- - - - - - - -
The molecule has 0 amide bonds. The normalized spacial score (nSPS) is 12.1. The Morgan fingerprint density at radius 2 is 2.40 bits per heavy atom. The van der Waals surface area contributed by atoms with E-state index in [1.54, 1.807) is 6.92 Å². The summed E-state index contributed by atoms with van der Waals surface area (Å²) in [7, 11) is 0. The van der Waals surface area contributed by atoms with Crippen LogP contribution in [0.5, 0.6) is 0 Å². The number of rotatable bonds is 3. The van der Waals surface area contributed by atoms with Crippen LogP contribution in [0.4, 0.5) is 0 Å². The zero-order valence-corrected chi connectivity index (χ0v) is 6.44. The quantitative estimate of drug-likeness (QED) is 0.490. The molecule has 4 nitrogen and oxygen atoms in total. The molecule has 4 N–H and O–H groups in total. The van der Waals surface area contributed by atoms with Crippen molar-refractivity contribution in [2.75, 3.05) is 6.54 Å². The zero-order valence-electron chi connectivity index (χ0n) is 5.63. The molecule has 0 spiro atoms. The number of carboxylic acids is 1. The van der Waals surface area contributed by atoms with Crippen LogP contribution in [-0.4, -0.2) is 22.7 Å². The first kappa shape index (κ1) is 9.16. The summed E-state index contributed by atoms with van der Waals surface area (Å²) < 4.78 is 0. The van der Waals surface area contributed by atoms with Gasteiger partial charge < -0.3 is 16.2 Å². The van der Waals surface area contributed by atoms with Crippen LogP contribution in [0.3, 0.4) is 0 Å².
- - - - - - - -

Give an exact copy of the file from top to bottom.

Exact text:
The molecule has 0 amide bonds. The normalized spacial score (nSPS) is 12.1. The Morgan fingerprint density at radius 2 is 2.40 bits per heavy atom. The van der Waals surface area contributed by atoms with E-state index in [1.54, 1.807) is 6.92 Å². The summed E-state index contributed by atoms with van der Waals surface area (Å²) in [7, 11) is 0. The van der Waals surface area contributed by atoms with Crippen LogP contribution in [0.5, 0.6) is 0 Å². The number of rotatable bonds is 3. The van der Waals surface area contributed by atoms with Crippen LogP contribution in [0.4, 0.5) is 0 Å². The zero-order valence-corrected chi connectivity index (χ0v) is 6.44. The quantitative estimate of drug-likeness (QED) is 0.490. The molecule has 4 nitrogen and oxygen atoms in total. The molecule has 4 N–H and O–H groups in total. The van der Waals surface area contributed by atoms with Crippen molar-refractivity contribution in [2.75, 3.05) is 6.54 Å². The zero-order valence-electron chi connectivity index (χ0n) is 5.63. The molecule has 0 spiro atoms. The number of carboxylic acids is 1. The van der Waals surface area contributed by atoms with Crippen LogP contribution in [-0.4, -0.2) is 22.7 Å². The first kappa shape index (κ1) is 9.16. The summed E-state index contributed by atoms with van der Waals surface area (Å²) < 4.78 is 0. The van der Waals surface area contributed by atoms with Gasteiger partial charge < -0.3 is 16.2 Å². The van der Waals surface area contributed by atoms with Crippen LogP contribution in [0.3, 0.4) is 0 Å².